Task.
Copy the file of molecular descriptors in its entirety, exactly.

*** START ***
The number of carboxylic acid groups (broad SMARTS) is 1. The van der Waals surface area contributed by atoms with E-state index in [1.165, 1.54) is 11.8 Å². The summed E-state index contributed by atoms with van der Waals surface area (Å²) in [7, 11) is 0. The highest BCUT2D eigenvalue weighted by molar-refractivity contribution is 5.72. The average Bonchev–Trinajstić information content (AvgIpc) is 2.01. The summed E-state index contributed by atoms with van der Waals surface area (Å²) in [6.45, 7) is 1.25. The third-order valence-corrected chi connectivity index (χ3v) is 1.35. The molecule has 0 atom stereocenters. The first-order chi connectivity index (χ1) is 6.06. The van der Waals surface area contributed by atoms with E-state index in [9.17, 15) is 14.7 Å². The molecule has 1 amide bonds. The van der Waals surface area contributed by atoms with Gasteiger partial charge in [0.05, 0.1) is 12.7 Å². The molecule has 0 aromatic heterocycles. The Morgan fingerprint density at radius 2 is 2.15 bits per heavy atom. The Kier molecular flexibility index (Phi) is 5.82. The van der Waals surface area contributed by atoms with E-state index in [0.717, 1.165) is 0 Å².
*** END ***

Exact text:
The number of carboxylic acid groups (broad SMARTS) is 1. The van der Waals surface area contributed by atoms with E-state index in [1.165, 1.54) is 11.8 Å². The summed E-state index contributed by atoms with van der Waals surface area (Å²) in [7, 11) is 0. The highest BCUT2D eigenvalue weighted by molar-refractivity contribution is 5.72. The average Bonchev–Trinajstić information content (AvgIpc) is 2.01. The summed E-state index contributed by atoms with van der Waals surface area (Å²) in [6.45, 7) is 1.25. The third-order valence-corrected chi connectivity index (χ3v) is 1.35. The molecule has 0 atom stereocenters. The first-order chi connectivity index (χ1) is 6.06. The van der Waals surface area contributed by atoms with E-state index in [9.17, 15) is 14.7 Å². The molecule has 1 amide bonds. The van der Waals surface area contributed by atoms with Gasteiger partial charge in [0.05, 0.1) is 12.7 Å². The molecule has 0 aromatic heterocycles. The Morgan fingerprint density at radius 2 is 2.15 bits per heavy atom. The Kier molecular flexibility index (Phi) is 5.82. The van der Waals surface area contributed by atoms with E-state index in [0.717, 1.165) is 0 Å².